It lets me get into the habit of writing daily, so that writing and communicating doesn't feel like it requires a lot of energy.
I see writing one article per day as a habit to acquire in order to be able to write more effectively and communicate better. It is like exercising regularly. The purpose is to keep the muscle of writing alive and strengthening it slowly over time. By writing a lot we slowly acquire a voice that we can work to change and improve. Just like processes that are made explicit can be improved, so can communication be improved by spending time to write down what you want to share with others.
What are the benefits of reading one Wikipedia article per day?
From my experience so far with reading one Wikipedia article per day, I've enjoyed learning about topics I had not looked into for a long time.
I find biology, and more specifically genetics, highly interesting from a programmer's perspective because I see DNA as code and it makes me wonder how Nature developed this code.
I also find astronomy and everything related with space (space travel, planets, organization of space) also deeply interesting because I rarely spend any time thinking about it, yet I used to watch a lot of TV shows on parallel universes, string theory, etc. which I found fascinating.
I've spent some time reading on statistics as well since it is a tool I use daily at work and I think it is important that I master it as much as possible. Wikipedia allows me to explore and discover new topics that are related to statistics, something which might be a lot more difficult to do by simply reading books.
I think that as long as you add variety in what you read, Wikipedia will provide you with a lot of information and additional references that might be interesting to investigate.
I use semantic versioning 2.0.0 for my PHP libraries and I'd like to know when I generate breaking changes to my code. I would like to have a tool that tells me when that happens, as soon as possible so I can avoid creating backward-incompatible changes.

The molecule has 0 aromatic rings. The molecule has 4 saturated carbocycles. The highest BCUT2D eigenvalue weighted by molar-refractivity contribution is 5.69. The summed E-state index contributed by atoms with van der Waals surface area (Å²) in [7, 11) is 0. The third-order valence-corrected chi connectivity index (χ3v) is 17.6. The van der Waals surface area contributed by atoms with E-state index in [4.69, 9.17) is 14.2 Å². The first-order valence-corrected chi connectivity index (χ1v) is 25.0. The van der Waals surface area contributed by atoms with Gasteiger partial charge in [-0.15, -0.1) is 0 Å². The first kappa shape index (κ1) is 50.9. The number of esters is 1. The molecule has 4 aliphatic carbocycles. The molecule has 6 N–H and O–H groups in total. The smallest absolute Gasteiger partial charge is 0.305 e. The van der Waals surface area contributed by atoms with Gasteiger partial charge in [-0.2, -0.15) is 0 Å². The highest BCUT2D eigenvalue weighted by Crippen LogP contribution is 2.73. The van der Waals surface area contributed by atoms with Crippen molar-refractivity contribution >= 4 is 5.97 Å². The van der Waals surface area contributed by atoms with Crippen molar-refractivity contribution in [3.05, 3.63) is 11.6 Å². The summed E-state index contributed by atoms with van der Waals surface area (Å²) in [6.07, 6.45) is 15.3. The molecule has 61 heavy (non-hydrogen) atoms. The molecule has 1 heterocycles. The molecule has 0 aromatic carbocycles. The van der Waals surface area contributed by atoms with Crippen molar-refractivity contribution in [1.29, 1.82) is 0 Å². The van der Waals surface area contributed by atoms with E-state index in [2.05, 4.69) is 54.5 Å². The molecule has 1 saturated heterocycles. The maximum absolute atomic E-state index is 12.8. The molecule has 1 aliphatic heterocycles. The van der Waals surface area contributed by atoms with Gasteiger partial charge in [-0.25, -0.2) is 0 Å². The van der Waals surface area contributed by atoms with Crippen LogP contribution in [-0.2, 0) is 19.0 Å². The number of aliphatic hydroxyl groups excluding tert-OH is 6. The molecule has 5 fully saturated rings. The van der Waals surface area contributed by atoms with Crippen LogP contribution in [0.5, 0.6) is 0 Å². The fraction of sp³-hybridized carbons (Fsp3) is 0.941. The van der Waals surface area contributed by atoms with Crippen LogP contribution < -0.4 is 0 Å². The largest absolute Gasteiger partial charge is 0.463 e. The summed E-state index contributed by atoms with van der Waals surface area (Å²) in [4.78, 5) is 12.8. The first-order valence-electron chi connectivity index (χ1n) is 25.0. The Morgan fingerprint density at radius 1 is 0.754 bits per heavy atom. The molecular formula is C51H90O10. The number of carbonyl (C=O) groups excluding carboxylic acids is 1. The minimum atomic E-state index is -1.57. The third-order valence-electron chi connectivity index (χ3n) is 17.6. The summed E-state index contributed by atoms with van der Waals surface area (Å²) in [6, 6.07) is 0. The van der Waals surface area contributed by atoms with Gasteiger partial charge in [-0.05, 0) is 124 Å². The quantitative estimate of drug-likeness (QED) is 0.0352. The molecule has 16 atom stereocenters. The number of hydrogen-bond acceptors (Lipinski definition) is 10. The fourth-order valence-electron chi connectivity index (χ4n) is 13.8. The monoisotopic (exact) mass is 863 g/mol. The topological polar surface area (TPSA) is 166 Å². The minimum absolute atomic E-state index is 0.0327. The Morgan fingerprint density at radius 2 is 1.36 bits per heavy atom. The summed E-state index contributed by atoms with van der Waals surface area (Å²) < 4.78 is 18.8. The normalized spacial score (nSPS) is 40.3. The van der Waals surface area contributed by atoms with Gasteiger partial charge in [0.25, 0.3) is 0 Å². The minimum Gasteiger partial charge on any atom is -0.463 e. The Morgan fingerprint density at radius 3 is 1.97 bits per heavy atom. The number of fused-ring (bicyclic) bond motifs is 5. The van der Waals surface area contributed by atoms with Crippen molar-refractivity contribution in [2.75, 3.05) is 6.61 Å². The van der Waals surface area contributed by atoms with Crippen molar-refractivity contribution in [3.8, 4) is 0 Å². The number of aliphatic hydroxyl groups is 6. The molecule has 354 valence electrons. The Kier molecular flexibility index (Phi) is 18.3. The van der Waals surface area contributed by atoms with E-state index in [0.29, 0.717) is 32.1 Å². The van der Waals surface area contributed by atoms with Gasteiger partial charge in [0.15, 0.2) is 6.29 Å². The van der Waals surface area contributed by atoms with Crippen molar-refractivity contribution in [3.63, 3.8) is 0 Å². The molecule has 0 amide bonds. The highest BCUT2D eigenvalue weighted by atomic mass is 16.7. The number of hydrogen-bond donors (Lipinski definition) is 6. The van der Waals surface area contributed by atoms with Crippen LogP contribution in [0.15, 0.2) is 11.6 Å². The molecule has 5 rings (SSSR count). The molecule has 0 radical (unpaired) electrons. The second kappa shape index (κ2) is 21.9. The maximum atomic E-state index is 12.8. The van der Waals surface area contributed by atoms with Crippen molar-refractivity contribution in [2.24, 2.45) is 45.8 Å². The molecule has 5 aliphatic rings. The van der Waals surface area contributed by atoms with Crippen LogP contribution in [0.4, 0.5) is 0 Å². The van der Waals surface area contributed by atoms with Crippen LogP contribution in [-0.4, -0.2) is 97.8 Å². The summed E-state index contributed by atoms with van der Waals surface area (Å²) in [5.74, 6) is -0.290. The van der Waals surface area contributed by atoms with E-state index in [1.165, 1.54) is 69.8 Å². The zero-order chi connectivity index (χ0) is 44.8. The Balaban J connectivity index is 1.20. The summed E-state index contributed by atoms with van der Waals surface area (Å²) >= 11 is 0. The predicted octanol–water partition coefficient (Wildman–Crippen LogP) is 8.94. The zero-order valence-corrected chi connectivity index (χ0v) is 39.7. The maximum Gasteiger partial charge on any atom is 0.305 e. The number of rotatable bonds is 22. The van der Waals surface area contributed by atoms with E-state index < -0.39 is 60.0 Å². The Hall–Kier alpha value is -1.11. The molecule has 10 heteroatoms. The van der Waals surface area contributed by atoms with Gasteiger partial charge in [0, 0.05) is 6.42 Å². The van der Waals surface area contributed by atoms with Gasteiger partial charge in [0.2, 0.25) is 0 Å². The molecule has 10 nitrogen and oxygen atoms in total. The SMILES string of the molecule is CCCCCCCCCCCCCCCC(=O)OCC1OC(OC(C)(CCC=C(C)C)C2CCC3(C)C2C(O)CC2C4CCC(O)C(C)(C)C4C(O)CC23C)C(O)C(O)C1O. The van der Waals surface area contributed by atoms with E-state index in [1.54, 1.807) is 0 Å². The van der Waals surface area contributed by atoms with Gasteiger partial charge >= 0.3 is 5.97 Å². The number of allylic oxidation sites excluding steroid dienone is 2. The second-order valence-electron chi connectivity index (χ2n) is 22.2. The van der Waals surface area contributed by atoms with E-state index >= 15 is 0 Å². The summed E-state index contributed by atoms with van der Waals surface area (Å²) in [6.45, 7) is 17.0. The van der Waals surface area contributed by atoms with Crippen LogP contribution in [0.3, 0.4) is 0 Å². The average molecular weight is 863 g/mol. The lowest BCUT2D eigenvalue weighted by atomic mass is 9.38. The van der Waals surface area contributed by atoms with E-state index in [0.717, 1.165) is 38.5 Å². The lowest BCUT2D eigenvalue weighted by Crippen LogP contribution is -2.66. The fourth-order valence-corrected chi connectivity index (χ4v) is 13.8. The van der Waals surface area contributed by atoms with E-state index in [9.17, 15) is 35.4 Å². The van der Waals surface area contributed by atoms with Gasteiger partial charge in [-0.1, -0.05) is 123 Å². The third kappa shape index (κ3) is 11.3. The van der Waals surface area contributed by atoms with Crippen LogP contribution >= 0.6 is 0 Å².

In 2015 I was working on a lot of PHP code and releasing various libraries as well as using a lot of libraries which were not always respecting the semantic versioning 2.0.0 rules. I understood that it was difficult to keep track of all the changes done to a codebase and that you needed a certain level of expertise to tell what kind of semantic versioning impact changes had. I knew that most of the semantic versioning rules however were rules that could be codified such that you could run a program that would look at a before and after snapshot of a piece of code and tell you how it changed. Those changes could then be categorized according to what they changed, and based on the semantics of semantic versioning, a semantic versioning change could be generated for the code change itself.
Thus PHP Semantic Versioning Checker was born. It analyzes a before and after snapshot of a directory of source code and generates a report of all the changes that occurred. It is then possible to review all the changes by their type (class, function, method, trait, interface) and their semantic impact (major, minor, patch, none). It also computes a suggested versioning change, which is the highest semantic impact found amongst the different types inspected.
I hope that this library and the concept of scanning source code for semantic versioning changes becomes more mainstream, such that every project runs this kind of tool as part of their CI pipeline.